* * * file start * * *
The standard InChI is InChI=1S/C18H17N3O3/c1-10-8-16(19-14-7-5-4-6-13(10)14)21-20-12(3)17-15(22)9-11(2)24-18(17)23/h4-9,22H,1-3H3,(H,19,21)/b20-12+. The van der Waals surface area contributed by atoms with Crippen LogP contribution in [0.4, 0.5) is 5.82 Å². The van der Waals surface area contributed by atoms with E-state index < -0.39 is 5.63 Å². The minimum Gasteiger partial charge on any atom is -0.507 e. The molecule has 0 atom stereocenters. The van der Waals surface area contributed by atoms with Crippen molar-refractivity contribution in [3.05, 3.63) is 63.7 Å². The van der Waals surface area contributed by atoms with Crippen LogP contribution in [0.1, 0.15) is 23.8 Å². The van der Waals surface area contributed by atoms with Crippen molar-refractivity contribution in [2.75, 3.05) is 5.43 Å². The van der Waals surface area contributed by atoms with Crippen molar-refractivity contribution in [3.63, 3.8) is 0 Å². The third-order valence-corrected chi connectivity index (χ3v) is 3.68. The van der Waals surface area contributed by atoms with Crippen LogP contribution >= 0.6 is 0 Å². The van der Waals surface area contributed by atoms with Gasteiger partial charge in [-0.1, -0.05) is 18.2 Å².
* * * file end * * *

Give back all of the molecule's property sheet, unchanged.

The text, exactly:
The standard InChI is InChI=1S/C18H17N3O3/c1-10-8-16(19-14-7-5-4-6-13(10)14)21-20-12(3)17-15(22)9-11(2)24-18(17)23/h4-9,22H,1-3H3,(H,19,21)/b20-12+. The van der Waals surface area contributed by atoms with Crippen LogP contribution in [0.4, 0.5) is 5.82 Å². The van der Waals surface area contributed by atoms with E-state index < -0.39 is 5.63 Å². The minimum Gasteiger partial charge on any atom is -0.507 e. The molecule has 0 atom stereocenters. The van der Waals surface area contributed by atoms with Crippen molar-refractivity contribution in [3.05, 3.63) is 63.7 Å². The van der Waals surface area contributed by atoms with Crippen LogP contribution in [0.1, 0.15) is 23.8 Å². The van der Waals surface area contributed by atoms with Crippen molar-refractivity contribution in [2.75, 3.05) is 5.43 Å². The van der Waals surface area contributed by atoms with Crippen molar-refractivity contribution in [3.63, 3.8) is 0 Å². The third-order valence-corrected chi connectivity index (χ3v) is 3.68. The van der Waals surface area contributed by atoms with Crippen LogP contribution >= 0.6 is 0 Å². The van der Waals surface area contributed by atoms with Gasteiger partial charge in [-0.1, -0.05) is 18.2 Å².